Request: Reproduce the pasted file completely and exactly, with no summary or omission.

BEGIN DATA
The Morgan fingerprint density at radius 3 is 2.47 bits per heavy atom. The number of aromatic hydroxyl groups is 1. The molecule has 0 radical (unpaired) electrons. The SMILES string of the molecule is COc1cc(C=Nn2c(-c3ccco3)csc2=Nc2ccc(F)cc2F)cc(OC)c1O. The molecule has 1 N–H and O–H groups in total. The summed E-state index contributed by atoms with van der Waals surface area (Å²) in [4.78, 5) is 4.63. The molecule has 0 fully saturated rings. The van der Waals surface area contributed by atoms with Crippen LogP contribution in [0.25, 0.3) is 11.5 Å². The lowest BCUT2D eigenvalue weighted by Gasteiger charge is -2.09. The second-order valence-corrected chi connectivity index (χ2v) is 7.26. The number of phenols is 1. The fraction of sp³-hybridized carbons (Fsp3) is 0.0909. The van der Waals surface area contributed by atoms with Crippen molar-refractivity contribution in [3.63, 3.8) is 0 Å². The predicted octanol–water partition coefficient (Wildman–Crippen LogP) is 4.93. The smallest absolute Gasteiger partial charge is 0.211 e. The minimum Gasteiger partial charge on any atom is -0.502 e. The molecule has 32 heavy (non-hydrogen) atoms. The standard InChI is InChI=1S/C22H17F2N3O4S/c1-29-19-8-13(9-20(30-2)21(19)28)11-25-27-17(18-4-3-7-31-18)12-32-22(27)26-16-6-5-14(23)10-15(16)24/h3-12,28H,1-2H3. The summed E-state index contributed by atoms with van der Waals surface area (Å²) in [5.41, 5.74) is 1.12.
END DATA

The Morgan fingerprint density at radius 3 is 2.47 bits per heavy atom. The number of aromatic hydroxyl groups is 1. The molecule has 0 radical (unpaired) electrons. The SMILES string of the molecule is COc1cc(C=Nn2c(-c3ccco3)csc2=Nc2ccc(F)cc2F)cc(OC)c1O. The molecule has 1 N–H and O–H groups in total. The summed E-state index contributed by atoms with van der Waals surface area (Å²) in [4.78, 5) is 4.63. The molecule has 0 fully saturated rings. The van der Waals surface area contributed by atoms with Crippen LogP contribution in [0.25, 0.3) is 11.5 Å². The lowest BCUT2D eigenvalue weighted by Gasteiger charge is -2.09. The second-order valence-corrected chi connectivity index (χ2v) is 7.26. The number of phenols is 1. The fraction of sp³-hybridized carbons (Fsp3) is 0.0909. The van der Waals surface area contributed by atoms with Crippen molar-refractivity contribution in [3.63, 3.8) is 0 Å². The predicted octanol–water partition coefficient (Wildman–Crippen LogP) is 4.93. The smallest absolute Gasteiger partial charge is 0.211 e. The minimum Gasteiger partial charge on any atom is -0.502 e. The molecule has 32 heavy (non-hydrogen) atoms. The standard InChI is InChI=1S/C22H17F2N3O4S/c1-29-19-8-13(9-20(30-2)21(19)28)11-25-27-17(18-4-3-7-31-18)12-32-22(27)26-16-6-5-14(23)10-15(16)24/h3-12,28H,1-2H3. The summed E-state index contributed by atoms with van der Waals surface area (Å²) in [5.41, 5.74) is 1.12.